#2 Learn to breathe effectively

Yoga can teach you to focus on yourbreathing, allowing you to slow and deepen your breath. When you feel anxious it’s usually accompanied by rapid breathing, shallow breaths and even tightening of the chest. It can help you to be much more aware of your breath and use it to overcome challenges. In yoga, you use your breath to not only be present but also to make your body as efficient as possible to stay in certain poses and move gently.

#3 Promote relaxation of the body

When your tense and anxious, it can show throughout your entire body. Your shoulders cramp together and tension can run all the way from your lower back up to your head, resulting in a pounding headache. Other common areas where we hold tension are the jaw and neck. By practising yoga, you can experience the benefits of your body relating and releasing tension from muscles. By reducing the physical tension your body is holding this, in turn, can help to release the hold anxiety and stress has on the body.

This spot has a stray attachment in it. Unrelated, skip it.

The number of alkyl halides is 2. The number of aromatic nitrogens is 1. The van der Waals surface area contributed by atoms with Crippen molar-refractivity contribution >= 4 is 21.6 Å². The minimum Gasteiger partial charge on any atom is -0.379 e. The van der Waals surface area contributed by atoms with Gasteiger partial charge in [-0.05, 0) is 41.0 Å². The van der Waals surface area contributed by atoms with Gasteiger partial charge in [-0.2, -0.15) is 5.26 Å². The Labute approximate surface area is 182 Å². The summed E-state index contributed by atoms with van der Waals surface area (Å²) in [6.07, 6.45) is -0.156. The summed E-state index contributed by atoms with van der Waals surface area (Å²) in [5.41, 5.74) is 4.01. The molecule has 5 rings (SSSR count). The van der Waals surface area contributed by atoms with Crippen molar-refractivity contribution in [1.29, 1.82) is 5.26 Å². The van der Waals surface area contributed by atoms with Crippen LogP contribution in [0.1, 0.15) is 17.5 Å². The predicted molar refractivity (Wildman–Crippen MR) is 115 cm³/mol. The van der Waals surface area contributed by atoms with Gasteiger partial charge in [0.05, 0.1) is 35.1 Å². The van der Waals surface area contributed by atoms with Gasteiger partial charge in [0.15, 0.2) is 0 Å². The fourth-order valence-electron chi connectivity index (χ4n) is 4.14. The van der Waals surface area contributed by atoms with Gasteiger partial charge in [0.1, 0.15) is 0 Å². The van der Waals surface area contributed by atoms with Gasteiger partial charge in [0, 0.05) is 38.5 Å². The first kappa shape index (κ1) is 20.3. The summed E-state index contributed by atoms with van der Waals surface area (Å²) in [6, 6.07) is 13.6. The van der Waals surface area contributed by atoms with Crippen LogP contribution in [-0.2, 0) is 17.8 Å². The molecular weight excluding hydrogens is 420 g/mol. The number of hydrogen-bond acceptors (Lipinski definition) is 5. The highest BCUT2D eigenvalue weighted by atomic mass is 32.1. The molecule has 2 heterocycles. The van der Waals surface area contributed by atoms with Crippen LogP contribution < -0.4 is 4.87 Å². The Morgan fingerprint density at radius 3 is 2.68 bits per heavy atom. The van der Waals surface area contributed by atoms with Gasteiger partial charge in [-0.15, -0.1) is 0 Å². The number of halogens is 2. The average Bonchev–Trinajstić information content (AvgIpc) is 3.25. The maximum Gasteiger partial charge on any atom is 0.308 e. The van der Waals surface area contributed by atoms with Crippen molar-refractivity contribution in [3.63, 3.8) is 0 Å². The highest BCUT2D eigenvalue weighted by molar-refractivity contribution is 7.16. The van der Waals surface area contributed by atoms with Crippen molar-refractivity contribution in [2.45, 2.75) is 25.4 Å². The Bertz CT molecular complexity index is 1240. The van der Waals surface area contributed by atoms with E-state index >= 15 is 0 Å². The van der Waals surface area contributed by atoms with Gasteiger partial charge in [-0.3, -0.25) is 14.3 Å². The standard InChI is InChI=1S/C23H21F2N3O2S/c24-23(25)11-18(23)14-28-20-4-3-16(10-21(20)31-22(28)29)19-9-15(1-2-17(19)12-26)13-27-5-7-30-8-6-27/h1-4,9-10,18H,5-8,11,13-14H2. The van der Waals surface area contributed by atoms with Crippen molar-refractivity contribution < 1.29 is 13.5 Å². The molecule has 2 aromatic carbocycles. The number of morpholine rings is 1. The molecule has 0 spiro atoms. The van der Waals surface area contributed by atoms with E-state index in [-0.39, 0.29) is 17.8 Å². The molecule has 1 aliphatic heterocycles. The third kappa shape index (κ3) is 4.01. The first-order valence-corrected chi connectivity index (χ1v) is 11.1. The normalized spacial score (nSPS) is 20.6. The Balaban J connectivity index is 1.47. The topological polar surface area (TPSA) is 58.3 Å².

#4 Reduce stress and anxiety

Stress and anxiety can go hand in hand. When feelings of anxiety start to show, it can be very challenging to reduce them. In a 2009 issue of Perceptual Motor Skills, researchers observed 300 people attending a yoga therapy centre in North India. Those who practised a 2-hour yoga session showed a 14.7% decrease in anxiety levels.

Yoga looks to be a very positive outlook for managing stress and anxiety. Researchers at Boston University School of Medicine found increased GABA levels in the brain and improvement in mood and anxiety with a 12-week yoga intervention.

#5 Relax the mind

It can feel difficult, impossible at times, to relax the mind. Meditation is incred

ibly powerful and is often combined with yoga practices. Learning to calm the mind, breathe deeply and be aware of your breath are all vital tools that are useful for coping with anxiety symptoms. In 2011, Harvard researchers published data that found that 3% (the equivalent of 6.4 million Americans) had been advised by healthcare practitioners to use mind-body therapies such as yoga and meditation. People suffering from anxiety made up a third of those recommendations.

#6 Release emotion

Negative feelings and emotions can build up over time if they are not expressed. This build-up of guilt, anger or sadness can result in increased anxiety and stress. If you’re feeling wound up and struggle to release negative emotion in an effective way, it is a fantastic solution. We commonly store emotional tension in our hips and shoulders so classes or poses that particularly focus on these areas can be effective at releasing emotion.